Written by Susannah Goodman, Pamela Smith
Twenty-three states and the District of Columbia allow military and overseas voters (not domestic voters) to return voted ballots by email, facsimile and/or other Internet transmission; six allowInternet return for military members in “hostile fire” zones, and one – Alaska -- allows it for all absentee voters. But Internet voting is very insecure; ballots returned this way are at risk for manipulation, loss or deletion.
According to the National Institute for Standards and Technology, the agency charged with reviewing the security of Internet voting systems, even the most sophisticated cyber security protections cannot secure voted ballots sent over the Internet and secure Internet voting is not feasible at this time. The integrity and reliable delivery of ballots returned electronically over online balloting systems – even those that employ security tools such as encryption or virtual private networks -- can’t be guaranteed.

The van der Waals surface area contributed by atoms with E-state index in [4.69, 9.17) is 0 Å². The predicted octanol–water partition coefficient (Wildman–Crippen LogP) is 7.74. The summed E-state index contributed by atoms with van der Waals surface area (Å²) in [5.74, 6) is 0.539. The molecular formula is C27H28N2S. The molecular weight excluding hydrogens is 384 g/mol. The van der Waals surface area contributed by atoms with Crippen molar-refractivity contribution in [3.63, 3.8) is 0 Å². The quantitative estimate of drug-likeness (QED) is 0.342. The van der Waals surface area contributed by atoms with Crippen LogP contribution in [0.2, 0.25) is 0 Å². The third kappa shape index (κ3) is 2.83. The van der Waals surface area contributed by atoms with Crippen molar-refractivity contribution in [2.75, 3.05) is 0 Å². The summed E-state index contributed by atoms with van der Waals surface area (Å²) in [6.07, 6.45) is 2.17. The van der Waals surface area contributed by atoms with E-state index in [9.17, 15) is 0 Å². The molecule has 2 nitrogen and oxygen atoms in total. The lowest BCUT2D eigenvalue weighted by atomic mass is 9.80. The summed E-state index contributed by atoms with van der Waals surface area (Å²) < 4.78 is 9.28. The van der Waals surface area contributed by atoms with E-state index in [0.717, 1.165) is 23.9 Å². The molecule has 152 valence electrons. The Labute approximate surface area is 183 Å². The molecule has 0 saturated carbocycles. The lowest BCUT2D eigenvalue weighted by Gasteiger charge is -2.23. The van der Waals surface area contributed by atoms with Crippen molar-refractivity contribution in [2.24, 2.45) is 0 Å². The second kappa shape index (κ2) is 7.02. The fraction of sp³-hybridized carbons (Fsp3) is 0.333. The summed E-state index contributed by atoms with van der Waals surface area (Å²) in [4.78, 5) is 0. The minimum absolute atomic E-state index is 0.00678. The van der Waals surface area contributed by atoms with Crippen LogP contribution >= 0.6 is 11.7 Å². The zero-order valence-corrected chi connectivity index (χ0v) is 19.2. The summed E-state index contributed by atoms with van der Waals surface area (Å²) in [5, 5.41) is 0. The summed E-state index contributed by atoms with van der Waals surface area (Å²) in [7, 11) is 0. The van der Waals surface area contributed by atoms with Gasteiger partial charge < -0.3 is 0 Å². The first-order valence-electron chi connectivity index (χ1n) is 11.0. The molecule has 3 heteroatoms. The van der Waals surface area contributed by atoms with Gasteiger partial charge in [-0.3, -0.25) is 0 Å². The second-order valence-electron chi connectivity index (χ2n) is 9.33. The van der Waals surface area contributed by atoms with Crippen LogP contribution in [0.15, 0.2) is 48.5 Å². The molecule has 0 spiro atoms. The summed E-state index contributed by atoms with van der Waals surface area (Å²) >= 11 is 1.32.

Just as important, ballots sent by electronic transmission cannot be kept private. Most States which accept electronically transmitted ballots require voters to sign a waiver forfeiting the right to a secret ballot. In some cases, this waiver conflicts with state law or constitutional provisions which guarantee the right to a secret ballot.
In light of these facts, cybersecurity experts at the Department of Homeland Security have advised against sending marked ballots back via email or Internet portal. Moreover, the Department of Defense’s Federal Voting Assistance Program (FVAP) has advised that postal return of voted ballots is the most responsible method of ballot return.